Chinese Firms Benefit From Virtual Market Monopoly, Vast Population Size, Tech-Mad Urban Demographic In Mainland
As more competitors have joined the fray in recent months, the global e-book business is finally starting to heat up, even though the technology itself has been around for a few years. Unlike that of the US, however, the Chinese e-book market remains a hectic place (at least to non-industry-insiders), where dozens of companies as large as Founder and as small as independent Shanzhai manufacturers currently ply their wares for anywhere around 1,000 RMB (roughly US $150) to upwards of 5,000 RMB and piracy — as with most tech industries in China — remains rife.
Still, despite the inherent difficulties of the China market, domestic companies are making inroads in their home market, and are starting to find new and innovative ways to profit not only from the sales of their e-readers but also through their deeper understanding of Chinese consumer behavior and the features and services these consumers value the most.
Today, Juliet Ye of the Wall Street Journal looks into the Chinese e-book industry, noting that — for Chinese companies — their market is “similar but more challenging” than in the US, Europe and Japan:
China is forecast to see e-reader sales jump from 800,000 in 2009 to three million in 2010, making up of 20% of the global market, according to a recent report by research firm DisplaySearch. The company goes on to forecast that China will surpass the U.S. to become the world’s largest e-reader market before 2015, by virtue of its large population.
“It’s still too early to talk about the market scale, but the China market is a highly potential one due to the large user base,” said Zhang Yanan, an analyst from Beijing-based research firm Analysys International.
But the China market faces considerable challenges. Most e-readers there—manufactured mainly by local players—can get expensive for the average Chinese consumer. While bare-bones models can be had for less than 1,000 yuan (about $150), in some cases more-advanced models with handwriting recognition, card readers, WiFi access and greater access to online libraries can cost as much as 3,000 yuan.
This article brings up an interesting cultural point: even if an e-reader like the Amazon Kindle were available in China, these products would have to be heavily localized. From the basics — like Chinese characters support, which the Kindle’s U.S. version does not have — to more specialized features beloved by Chinese readers (e.g., handwriting recognition) and few else, any e-reader manufacturer that wants to make a dent in the Chinese market has no choice but to reshape their product to the cultural particularities of China.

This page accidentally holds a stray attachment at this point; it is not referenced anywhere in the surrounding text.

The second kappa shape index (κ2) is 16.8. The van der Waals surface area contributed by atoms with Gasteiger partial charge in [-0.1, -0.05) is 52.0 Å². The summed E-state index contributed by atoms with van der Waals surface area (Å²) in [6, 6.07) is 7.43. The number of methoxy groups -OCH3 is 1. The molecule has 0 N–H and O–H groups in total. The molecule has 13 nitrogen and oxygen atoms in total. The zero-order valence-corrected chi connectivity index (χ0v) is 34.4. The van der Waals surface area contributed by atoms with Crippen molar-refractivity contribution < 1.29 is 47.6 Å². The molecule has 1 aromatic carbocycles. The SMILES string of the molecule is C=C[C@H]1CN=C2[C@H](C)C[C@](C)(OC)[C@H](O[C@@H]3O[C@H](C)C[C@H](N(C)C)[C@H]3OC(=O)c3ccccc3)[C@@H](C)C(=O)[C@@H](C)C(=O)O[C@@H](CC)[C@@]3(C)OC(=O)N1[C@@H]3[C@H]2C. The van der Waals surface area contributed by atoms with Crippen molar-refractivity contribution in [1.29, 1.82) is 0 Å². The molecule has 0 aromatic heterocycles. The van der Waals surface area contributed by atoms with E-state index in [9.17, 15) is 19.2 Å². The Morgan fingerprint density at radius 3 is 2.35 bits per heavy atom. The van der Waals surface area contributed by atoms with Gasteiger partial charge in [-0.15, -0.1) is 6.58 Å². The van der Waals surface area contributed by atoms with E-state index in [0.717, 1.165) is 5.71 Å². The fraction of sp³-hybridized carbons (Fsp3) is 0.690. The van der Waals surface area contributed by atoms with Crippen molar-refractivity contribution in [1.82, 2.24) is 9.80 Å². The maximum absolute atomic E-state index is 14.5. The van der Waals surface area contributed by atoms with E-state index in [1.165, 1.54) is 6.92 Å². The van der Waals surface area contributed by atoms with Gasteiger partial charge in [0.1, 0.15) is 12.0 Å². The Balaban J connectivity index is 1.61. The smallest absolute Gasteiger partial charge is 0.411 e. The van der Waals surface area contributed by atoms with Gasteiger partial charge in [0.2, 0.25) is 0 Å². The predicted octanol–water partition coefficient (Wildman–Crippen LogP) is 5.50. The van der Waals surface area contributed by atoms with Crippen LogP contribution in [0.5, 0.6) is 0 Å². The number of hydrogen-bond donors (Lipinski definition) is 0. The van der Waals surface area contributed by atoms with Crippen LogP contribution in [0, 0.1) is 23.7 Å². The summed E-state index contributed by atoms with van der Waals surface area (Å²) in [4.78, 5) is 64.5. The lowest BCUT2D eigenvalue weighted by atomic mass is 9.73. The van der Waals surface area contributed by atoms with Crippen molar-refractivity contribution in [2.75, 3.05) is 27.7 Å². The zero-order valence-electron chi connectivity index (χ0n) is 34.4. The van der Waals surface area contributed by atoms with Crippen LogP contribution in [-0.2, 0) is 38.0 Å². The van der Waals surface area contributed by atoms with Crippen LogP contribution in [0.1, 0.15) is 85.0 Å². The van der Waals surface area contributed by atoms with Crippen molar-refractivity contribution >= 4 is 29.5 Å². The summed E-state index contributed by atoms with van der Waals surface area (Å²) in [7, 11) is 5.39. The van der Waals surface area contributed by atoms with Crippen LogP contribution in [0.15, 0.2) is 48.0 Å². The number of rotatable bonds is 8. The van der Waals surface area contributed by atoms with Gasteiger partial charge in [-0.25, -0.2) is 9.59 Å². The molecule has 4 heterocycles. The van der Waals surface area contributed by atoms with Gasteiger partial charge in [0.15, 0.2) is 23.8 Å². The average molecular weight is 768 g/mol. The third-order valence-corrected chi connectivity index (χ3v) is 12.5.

Ye also goes on to point out that e-readers in China are plagued by a relative dearth of online content. With publishers ostensibly terrified of putting their books online at risk of piracy, and many Chinese consumers still unaccustomed to online payment (though this has changed quickly), the actual e-book delivery system remains far less developed than in the U.S., even though the e-reader hardware is by all accounts just as good.
To address this, or possibly just as a temporary “quick-fix” until online marketplaces become more secure, some e-reader manufacturers in China are pre-loading books onto the readers or, like Founder/Apabi, making arrangements with mobile phone providers to bundle “service plans” that allow users “access to any of the 500,000 licensed titles in Apabi’s proprietary content management system, including some from Penguin,” as the Christian Science Monitor noted last week.
[Beijing-based Hanwang Science & Technology Co., the top e-reader manufacturer in China,] pre-installs a number of books into its e-readers, mostly classics and booklets of historical works. The company also runs its own online library, Hanwang Library, but it has only 30,000 books available for download at present. To broaden its base, Hanwang gives its e-readers the ability to support a large number of e-book formats, so users can buy books from a range of suppliers.
Founder Group’s Apabi e-book subsidiary launched an e-book site together with search site Zhongsou.com, aiming to build world’s largest online library of Chinese books. Founder’s WeFound reader, at 4,800 yuan, is expensive even by Western standards, but the price includes a three-year service package with Internet access and access to its Apabi’s library of 600,000 book titles, plus daily news updates.
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